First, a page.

# Mass-to-Mass Stoichiometric Calculations

Lesson Transcript
Instructor: Amy Meyers

Amy holds a Master of Science. She has taught science at the high school and college levels.

Moles and mass are commonly used to express the amount of substances in stoichiometric calculations. Learn how to use equations and ratios to calculate moles to mass, moles to moles, mass to moles, or mass to mass in stoichiometric calculations. Updated: 11/17/2021

## Mole to Mass Calculations

You have previously learned about mole ratios and how to make mole to mole calculations from balanced chemical equations. This lesson will teach you how to relate the mole ratio to the amounts of substances in grams. For either reactants or products, you will learn how to determine mass when given moles, moles when given mass and mass when given mass.

To start, you know if you have an equation such as 2H2 + O2 → 2 H2 O, your mole ratios are:

• 2 moles H2 per 1 mole O2
• 2 moles H2 per 2 moles H2 O
• 1 mole O2 per 2 moles H2 O

If you want to convert moles to mass, you have to do the following conversions. First, convert moles of substance A into moles of substance B. Then, convert moles of B into mass of B. Moles A → moles B → mass B. The main equation is: moles A x (mole ratio of B/A) x molar mass of B = mass of B. The way you would use this in an actual problem is the following. You are asked how many grams of glucose are produced when 3 moles of water react with carbon dioxide. Start with your balanced equation: 6 CO2 + 6 H2 O → C6 H12 O6 + 6 O2.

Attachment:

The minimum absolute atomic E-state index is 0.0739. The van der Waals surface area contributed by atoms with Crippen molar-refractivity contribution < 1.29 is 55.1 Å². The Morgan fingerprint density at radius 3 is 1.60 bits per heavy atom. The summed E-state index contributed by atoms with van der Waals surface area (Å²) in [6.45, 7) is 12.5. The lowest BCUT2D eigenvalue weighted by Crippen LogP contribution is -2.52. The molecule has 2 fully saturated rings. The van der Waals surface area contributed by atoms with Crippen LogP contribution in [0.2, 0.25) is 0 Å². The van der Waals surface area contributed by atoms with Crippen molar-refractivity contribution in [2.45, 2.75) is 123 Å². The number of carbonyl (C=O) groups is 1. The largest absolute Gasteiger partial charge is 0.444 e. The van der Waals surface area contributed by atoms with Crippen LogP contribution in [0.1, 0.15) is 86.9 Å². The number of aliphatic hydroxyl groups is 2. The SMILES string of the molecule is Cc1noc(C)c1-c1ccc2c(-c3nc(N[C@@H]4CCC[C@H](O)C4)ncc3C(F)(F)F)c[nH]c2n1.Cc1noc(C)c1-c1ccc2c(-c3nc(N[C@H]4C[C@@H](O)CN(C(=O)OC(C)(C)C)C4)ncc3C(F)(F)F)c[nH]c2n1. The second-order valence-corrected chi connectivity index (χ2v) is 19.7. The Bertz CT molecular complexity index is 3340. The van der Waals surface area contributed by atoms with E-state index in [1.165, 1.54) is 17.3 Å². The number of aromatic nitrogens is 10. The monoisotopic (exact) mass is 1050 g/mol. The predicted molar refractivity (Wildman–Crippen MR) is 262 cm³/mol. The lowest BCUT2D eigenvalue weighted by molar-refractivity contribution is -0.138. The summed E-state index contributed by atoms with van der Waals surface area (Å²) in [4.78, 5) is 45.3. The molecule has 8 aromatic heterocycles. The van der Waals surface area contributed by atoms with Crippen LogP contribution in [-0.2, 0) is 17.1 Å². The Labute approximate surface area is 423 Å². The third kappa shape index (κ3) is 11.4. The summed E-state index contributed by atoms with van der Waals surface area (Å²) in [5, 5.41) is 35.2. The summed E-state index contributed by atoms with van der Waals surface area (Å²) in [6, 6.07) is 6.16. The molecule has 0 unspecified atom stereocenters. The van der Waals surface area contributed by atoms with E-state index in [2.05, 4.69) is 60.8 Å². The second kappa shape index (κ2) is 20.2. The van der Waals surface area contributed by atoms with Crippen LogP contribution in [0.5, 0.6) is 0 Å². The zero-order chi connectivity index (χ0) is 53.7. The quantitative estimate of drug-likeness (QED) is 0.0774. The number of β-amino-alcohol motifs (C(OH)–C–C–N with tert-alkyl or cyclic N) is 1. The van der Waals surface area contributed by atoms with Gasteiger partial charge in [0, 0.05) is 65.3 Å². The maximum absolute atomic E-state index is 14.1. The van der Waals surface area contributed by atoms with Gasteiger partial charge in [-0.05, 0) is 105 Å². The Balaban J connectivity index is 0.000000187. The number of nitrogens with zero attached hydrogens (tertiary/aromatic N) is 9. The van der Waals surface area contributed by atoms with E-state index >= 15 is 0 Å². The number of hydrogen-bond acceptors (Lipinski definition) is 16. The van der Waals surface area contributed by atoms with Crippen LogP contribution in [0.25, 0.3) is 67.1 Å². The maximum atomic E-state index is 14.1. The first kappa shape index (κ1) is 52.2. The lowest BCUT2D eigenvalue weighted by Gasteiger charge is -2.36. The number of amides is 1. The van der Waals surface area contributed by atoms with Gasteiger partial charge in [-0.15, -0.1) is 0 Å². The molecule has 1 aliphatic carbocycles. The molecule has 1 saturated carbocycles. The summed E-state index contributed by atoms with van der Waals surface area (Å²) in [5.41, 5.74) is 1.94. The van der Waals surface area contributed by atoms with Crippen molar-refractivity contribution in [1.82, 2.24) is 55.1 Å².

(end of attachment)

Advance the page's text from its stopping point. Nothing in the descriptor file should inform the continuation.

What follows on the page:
Let water equal A, and let glucose equal B. From the balanced reaction, you know the mole ratio of B/A is (1 mole C6 H12 O6 )/(6 moles H2 O). So, in the original equation, you have both of these terms. Moles A x (mole ratio of B/A) x molar mass of B = mass of B.

• Moles A = 3 moles H2 O
• Mole ratio of B/A = (1 mole C6 H12 O6 )/(6 moles H2 O)

You have learned previously how to determine the amount of grams in one mole of a substance. For this problem, I will just tell you it is 180g glucose per 1 mole glucose. Now you have all three pieces of data you need to figure out the solution.

• Moles A x (mole ratio of B/A) x molar mass of B = mass of B
• (3 moles H2 O)/1 x (1 mole C6 H12 O6 )/(6 moles H2 O) x (180g C6 H12 O6 )/(1 mole C6 H12 O6 ) = grams of C6 H12 O6

The 'moles H2 O' and 'mole C6 H12 O6 ' cross out: (3/1) x (1/6) x (180g/1) = grams of C6 H12 O6 .

90g = grams of C6 H12 O6! An error occurred trying to load this video.

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Coming up next: Stoichiometry: Calculating Relative Quantities in a Gas or Solution

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## Mass to Mole Calculations

Let's try another example, this time converting mass to moles. The conversions you need to make are:

• Mass A → moles A → moles B
• Mass A x (1 mole A)/(molar mass of A) x (mole ratio of B)/A = moles B

Start with the balanced equation of 5C + 2 SO2 → CS2 + 4CO. If 8g of SO2 how many moles of CS2 are formed? To unlock this lesson you must be a Study.com Member.

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